Updated: Feb 15, 2021
Get crafty with the DUCK Lab! Each Friday, trained research assistants from the UNCG Psychology Department’s DUCK Lab will guide at-home crafts for children ages 3 to 12. Parents can join too to learn fun facts about crafts that foster age-appropriate skills or learn about the DUCK Lab’s nonprofit child development research projects.
This Friday, the DUCK Lab invites all school-age friends to join Levi and make a reindeer ornament to get in the holiday spirit! Follow along as Levi takes you through each step and see how simple popsicle sticks can come together to create a festive reindeer.
Parents, did you know?
This craft offers an opportunity for your children to illustrate their perspective taking abilities and practice reflection. Read on below for more info. about the connection between these types of activities and age-appropriate developmental milestones.
We also invite you to check out our child development research opportunities, which are now modified for the virtual world! Please click here to learn more or sign up to participate with us.
Here’s what you’ll need to get started:
3 popsicle sticks
2 googly eyes
Small pom-pom or button for the nose
Pipe cleaners for the antlers
String or ribbon
Glue two popsicle sticks to make a “V” shape.
Glue the third popsicle stick across the top of the “V.”
Glue on the googly eyes in the middle of each popsicle that makes up the “V.”
Glue a button or pom-pom to the bottom of the “V.”
Cut and twist two pipe cleaners and attach them to the top popsicle stick to make the antlers.
Tie a ribbon to the top popsicle stick to hang it for decoration!
The DUCK Lab: Holiday Reindeer Ornament
Relation to Developmental Science:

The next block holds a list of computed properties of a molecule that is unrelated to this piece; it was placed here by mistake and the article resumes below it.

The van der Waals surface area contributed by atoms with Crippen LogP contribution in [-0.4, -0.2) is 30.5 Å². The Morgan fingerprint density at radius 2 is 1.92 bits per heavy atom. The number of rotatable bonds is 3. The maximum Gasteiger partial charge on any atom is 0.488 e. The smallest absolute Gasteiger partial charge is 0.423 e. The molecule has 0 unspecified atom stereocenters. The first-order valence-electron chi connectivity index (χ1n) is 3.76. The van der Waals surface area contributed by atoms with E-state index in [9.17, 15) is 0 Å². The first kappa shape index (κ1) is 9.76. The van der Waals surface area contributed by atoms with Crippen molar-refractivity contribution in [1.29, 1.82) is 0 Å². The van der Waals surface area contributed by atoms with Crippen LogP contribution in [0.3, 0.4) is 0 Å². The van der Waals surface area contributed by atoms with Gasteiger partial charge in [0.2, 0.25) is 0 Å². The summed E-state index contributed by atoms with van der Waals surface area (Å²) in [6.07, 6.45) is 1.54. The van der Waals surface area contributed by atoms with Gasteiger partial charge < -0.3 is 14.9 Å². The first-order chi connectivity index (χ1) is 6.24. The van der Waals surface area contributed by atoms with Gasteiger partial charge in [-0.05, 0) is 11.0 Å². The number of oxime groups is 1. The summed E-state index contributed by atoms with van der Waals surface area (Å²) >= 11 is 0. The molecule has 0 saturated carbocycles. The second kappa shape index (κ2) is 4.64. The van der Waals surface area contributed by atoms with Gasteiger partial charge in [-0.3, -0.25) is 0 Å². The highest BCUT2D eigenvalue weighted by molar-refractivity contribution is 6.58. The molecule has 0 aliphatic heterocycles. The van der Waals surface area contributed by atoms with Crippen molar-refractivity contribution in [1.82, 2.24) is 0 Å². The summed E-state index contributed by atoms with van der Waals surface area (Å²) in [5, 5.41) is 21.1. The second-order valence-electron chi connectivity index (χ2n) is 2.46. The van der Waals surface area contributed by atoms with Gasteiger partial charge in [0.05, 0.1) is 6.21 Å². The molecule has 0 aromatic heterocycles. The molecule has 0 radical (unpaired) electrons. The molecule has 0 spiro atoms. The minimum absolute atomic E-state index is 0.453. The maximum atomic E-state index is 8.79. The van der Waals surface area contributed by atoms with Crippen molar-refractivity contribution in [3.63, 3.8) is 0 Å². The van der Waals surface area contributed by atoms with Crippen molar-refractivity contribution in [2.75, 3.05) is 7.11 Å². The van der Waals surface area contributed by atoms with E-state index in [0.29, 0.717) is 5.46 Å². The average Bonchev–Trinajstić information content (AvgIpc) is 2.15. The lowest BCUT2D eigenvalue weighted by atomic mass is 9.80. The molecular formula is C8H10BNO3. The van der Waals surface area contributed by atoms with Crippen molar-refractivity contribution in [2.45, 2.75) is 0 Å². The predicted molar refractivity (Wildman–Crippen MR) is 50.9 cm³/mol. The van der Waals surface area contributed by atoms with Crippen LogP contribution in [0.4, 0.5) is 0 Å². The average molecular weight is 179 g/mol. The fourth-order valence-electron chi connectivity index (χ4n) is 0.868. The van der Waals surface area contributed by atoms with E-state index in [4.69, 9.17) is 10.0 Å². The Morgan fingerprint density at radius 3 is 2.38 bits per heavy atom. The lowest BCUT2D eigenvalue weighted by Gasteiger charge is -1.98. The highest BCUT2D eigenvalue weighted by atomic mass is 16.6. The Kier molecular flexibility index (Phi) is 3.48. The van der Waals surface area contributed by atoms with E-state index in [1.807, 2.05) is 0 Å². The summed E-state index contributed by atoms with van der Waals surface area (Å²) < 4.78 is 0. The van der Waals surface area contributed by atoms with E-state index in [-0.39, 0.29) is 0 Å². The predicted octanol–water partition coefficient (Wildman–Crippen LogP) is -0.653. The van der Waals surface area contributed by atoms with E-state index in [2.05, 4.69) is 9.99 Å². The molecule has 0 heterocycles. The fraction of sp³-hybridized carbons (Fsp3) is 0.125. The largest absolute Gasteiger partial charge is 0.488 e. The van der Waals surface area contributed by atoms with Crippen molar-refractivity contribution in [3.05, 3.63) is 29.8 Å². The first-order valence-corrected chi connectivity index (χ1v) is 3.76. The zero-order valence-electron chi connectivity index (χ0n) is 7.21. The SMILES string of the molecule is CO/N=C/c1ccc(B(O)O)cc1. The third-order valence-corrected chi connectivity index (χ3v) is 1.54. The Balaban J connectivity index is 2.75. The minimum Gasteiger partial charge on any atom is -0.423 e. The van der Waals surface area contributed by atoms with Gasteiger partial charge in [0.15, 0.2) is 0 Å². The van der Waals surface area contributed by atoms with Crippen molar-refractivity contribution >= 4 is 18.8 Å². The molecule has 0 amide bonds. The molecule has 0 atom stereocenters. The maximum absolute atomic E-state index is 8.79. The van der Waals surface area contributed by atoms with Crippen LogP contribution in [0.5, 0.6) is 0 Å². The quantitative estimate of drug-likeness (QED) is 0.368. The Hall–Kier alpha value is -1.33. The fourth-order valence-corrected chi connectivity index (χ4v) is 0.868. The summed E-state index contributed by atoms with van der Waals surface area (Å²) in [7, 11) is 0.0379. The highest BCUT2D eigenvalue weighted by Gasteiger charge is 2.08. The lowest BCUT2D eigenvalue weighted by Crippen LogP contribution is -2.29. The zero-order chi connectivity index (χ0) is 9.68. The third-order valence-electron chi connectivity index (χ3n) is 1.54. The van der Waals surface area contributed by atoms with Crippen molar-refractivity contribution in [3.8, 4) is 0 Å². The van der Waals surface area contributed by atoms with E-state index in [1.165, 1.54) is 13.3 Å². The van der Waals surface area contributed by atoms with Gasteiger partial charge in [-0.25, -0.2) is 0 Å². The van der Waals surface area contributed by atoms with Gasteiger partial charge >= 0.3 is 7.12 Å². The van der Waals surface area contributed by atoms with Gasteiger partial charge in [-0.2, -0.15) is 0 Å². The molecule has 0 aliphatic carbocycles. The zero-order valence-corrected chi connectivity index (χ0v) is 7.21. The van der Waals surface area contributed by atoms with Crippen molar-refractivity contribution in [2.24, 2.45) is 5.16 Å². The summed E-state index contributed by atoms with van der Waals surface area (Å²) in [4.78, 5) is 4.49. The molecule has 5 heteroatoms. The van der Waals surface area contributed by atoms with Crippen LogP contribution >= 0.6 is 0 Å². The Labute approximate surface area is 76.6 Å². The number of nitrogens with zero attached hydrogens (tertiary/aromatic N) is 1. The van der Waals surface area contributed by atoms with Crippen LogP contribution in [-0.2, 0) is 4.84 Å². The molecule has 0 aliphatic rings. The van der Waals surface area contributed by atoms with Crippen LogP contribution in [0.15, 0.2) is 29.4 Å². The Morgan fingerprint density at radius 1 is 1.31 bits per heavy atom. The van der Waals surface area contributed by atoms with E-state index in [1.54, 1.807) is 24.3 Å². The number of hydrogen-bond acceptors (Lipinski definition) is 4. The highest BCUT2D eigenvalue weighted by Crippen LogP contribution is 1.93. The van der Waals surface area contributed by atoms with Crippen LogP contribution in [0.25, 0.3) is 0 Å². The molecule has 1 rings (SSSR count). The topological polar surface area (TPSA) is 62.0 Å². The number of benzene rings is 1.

As children age, they begin categorizing objects based on multiple shared traits and make accommodations as they learn new information. A parent might ask, “what makes a reindeer a reindeer?” Many kids will agree reindeer have antlers, a red nose, and can fly. In middle childhood, children begin to develop flexibility in their categorical thinking and more readily accept evidence that opposes their category “rules.” They might be more willing to acknowledge that some reindeer have black noses and not all reindeer can fly like Santa’s reindeer. This desire for more accurate characterization can also be reflected in changes in art style during middle childhood. Children ages 7 to 9 often chose colors as they appear in nature or have a more developed logic behind their stylist choices compared to younger children. For this craft, younger children might use green pipe cleaners for the antlers because green is their favorite color. However, older children might pick that color to represent moss on antlers or decorate the reindeer for Christmas. Regardless of whether children lean toward more realistic or abstract expression in their crafts, they practice logical thinking while making those choices.
*Great for children in middle childhood!
The DUCK Lab is a partner in the nonprofit Child Development Research Center in the Department of Psychology at the University of North Carolina at Greensboro. They conduct studies of social and cognitive development with 2- to 12- year-olds. Families who participate in their research studies are volunteers in the Greensboro community who generously offer their time to help support research and training opportunities for undergraduate and graduate students.